It is sung in scene 5 of the first act of the opera, by Leporello, to Donna Elvira. It consists of a description and count of his master's lovers but is sung (for the most part) to a light-hearted or laid-back tune. It is one of Mozart's most famous and popular arias.
In Italia seicento e quaranta; In Alemagna duecento e trentuna; Cento in Francia, in Turchia novantuna; Ma in Ispagna son già mille e tre.
V'han fra queste contadine, Cameriere, cittadine, V'han contesse, baronesse, Marchesine, principesse. E v'han donne d'ogni grado, D'ogni forma, d'ogni età.
Nella bionda egli ha l'usanza Di lodar la gentilezza, Nella bruna la costanza, Nella bianca la dolcezza.
Vuol d'inverno la grassotta, Vuol d'estate la magrotta; È la grande maestosa, La piccina è ognor vezzosa.
Delle vecchie fa conquista Pel piacer di porle in lista; Sua passion predominante È la giovin principiante.
Non si picca — se sia ricca, Se sia brutta, se sia bella; Purché porti la gonnella, Voi sapete quel che fa.
In Italy, six hundred and forty; In Germany, two hundred and thirty-one; A hundred in France; in Turkey, ninety-one; But in Spain already one thousand and three.
Among these are peasant girls, Maidservants, city girls, Countesses, baronesses, Marchionesses, princesses, Women of every rank, Every shape, every age.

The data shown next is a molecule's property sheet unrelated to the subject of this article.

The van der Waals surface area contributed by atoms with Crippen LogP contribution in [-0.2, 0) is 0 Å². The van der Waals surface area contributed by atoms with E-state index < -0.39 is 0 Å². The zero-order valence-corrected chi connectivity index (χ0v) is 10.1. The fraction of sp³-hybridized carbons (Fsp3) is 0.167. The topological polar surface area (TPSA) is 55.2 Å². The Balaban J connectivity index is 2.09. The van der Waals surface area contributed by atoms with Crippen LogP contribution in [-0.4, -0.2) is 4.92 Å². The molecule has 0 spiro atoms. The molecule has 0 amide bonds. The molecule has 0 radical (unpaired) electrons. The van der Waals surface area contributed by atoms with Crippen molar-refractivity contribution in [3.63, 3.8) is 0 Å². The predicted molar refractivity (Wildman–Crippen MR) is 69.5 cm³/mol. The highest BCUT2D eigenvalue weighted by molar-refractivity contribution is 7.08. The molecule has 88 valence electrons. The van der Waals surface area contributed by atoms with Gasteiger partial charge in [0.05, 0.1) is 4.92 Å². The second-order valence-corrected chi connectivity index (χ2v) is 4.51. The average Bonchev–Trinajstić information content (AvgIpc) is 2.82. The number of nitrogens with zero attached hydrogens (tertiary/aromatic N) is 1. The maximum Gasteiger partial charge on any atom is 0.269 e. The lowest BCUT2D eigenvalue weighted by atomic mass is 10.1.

With blondes it is his habit To praise their kindness; In brunettes, their faithfulness; In the white-haired, their sweetness.
In winter he likes fat ones. In summer he likes thin ones. He calls the tall ones majestic. The little ones are always charming.
He seduces the old ones For the pleasure of adding to the list. His greatest favourite Is the young beginner.
It doesn't matter if she's rich, Ugly or beautiful; If she wears a skirt, You know what he does.
A corresponding scene in which Don Giovanni's servant expounds the catalogue of his master's lovers was already present in several versions of Don Juan's story, in opera, theatre and Commedia dell'arte: probably the initiator was a version of Il convitato di pietra ("The Stone Guest") attributed to Andrea Cicognini. The most immediate forerunner (premiering in 1787, a few months before Mozart's Don Giovanni) was the opera Don Giovanni, o sia Il convitato di pietra composed by Giuseppe Gazzaniga to a libretto by Giovanni Bertati. In Gazzaniga's opera, the aria in which Don Giovanni's servant, Pasquariello, describes his master's catalogue of lovers to Donna Elvira begins:
|Original Italian||English translation|
Some commenters found that several devices in the text and the music manage to convey a universal meaning, something removed from a simple, humorous list of women: for instance, Luigi Dallapiccola remarks that the line "Cento in Francia, in Turchia novantuna", breaks the rhythm of octosyllables and so illuminates the whole aria. According to Massimo Mila, "this Commedia dell'arte gag (which used to be accompanied by the gesture of unrolling the catalogue's scroll towards the audience) had incalculable consequences in determining the romantic interpretation of Don Giovanni's character". Romanticism interpreted the obsession expressed in the catalogue as a longing for the absolute.
The aria is the basis of Michael Nyman's In Re Don Giovanni (1977), his first work for the Michael Nyman Band. It is a canon built upon, and then varying, the first fifteen bars. This work, in turn, became a duet between Wolfgang and Leopold Mozart in Nyman's opera Letters, Riddles and Writs titled "Profit and Loss."